by Hallie Levine, AARP, September 8, 2022
Plus, 8 types of changes in eye color that indicate problems
They say that your eyes are the window to your soul — but they may also be a window to your health. Your eye color may predispose you to certain medical conditions, such as skin or eye cancer. And while actual changes in eye color are rare, they can also indicate an underlying health disorder that needs to be addressed. “Eyes can appear to change color due to an undiagnosed disease, a new medication, or even trauma,” says David Silverstone, M.D., a professor of ophthalmology at the Yale School of Medicine. Sometimes, he adds, it’s due to an actual change in the iris, the colored part of your eye, and sometimes it’s due to something going on in another part of your eye that appears to change the eye color.
Here’s a look at what your eye color can mean for your health.
Can eye color predict your health?
Your eye color may offer some clues about how likely you are to develop certain cancers, or certain forms of eye disease, later on. Here’s what the research shows:
Those with lighter eyes have a higher skin cancer risk.
A 2021 study published in the journal Cancer Causes and Control looked at over 35,000 men and found that, compared to people with dark eyes, people with hazel, green or blue eyes had up to a 24 percent greater risk of developing a type of skin cancer known as squamous cell carcinoma, and were up to 17 percent more likely to develop basal cell carcinoma. People who have less pigment in their eyes tend to have less pigment in their skin, which raises the risk of skin cancer, explains Davinder Grover, M.D., a Dallas ophthalmologist and spokesperson for the American Academy of Ophthalmology (AAO). Not surprisingly, other research also suggests that folks with light-colored irises (blue or green) have a higher risk of developing eye melanoma than those with darker orbs.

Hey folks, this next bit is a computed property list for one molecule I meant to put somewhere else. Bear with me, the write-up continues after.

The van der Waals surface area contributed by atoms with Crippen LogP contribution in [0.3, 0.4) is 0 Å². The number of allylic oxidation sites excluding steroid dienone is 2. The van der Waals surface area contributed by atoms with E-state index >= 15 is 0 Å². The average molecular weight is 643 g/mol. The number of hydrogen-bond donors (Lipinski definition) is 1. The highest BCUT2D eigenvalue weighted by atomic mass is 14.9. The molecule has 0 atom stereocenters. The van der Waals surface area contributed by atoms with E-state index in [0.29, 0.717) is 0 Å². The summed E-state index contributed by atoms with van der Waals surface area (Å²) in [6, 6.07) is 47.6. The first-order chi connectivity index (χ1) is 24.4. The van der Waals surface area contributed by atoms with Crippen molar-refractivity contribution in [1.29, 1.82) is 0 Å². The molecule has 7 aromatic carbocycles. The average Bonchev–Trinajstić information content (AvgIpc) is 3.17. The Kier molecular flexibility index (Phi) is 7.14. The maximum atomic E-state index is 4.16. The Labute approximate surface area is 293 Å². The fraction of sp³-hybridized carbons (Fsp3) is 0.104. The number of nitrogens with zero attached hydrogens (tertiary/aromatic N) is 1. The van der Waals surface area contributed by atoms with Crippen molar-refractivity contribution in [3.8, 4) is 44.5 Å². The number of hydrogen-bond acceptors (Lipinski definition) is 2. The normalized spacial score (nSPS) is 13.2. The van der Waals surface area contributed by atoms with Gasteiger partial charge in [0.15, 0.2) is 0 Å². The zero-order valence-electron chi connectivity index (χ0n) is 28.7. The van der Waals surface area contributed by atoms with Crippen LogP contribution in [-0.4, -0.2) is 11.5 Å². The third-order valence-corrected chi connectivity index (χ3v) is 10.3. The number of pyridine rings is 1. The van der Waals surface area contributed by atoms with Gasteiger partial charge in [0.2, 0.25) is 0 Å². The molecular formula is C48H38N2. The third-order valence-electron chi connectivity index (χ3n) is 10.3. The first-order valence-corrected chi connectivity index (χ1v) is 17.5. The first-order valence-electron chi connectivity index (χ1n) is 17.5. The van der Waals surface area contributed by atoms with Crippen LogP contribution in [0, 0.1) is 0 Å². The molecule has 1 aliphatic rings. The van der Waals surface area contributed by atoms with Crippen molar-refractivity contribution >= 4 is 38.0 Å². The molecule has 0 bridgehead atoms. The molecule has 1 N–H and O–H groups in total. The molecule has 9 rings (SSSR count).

People with brown eyes have a lower incidence of macular degeneration and diabetic retinopathy.
Age-related macular degeneration (AMD) is an age-related condition in which a part of your retina, the macula, is damaged. This causes you to lose your central vision so that you cannot see fine details. It’s the leading cause of vision loss in people age 50 and older. Diabetic retinopathy is a diabetes-related condition that affects the blood vessels in your retina; over time, it can cause vision loss. It may be that pigment itself offers some protection, Grover explains. The AAO says those with brown eyes have a lower incidence of both of these conditions…..
Read more: https://www.aarp.org/health/conditions-treatments/info-2022/eye-color-and-medical-conditions.html?cmp=EMC-DSM-NLC-OTH-WBLTR-1309502-1597907-6654027-NA-091622-Webletter-MS1-NA-NA-TM60-Health&encparam=3B6mAJ1uRLAnHLqfu067QQ%3d%3d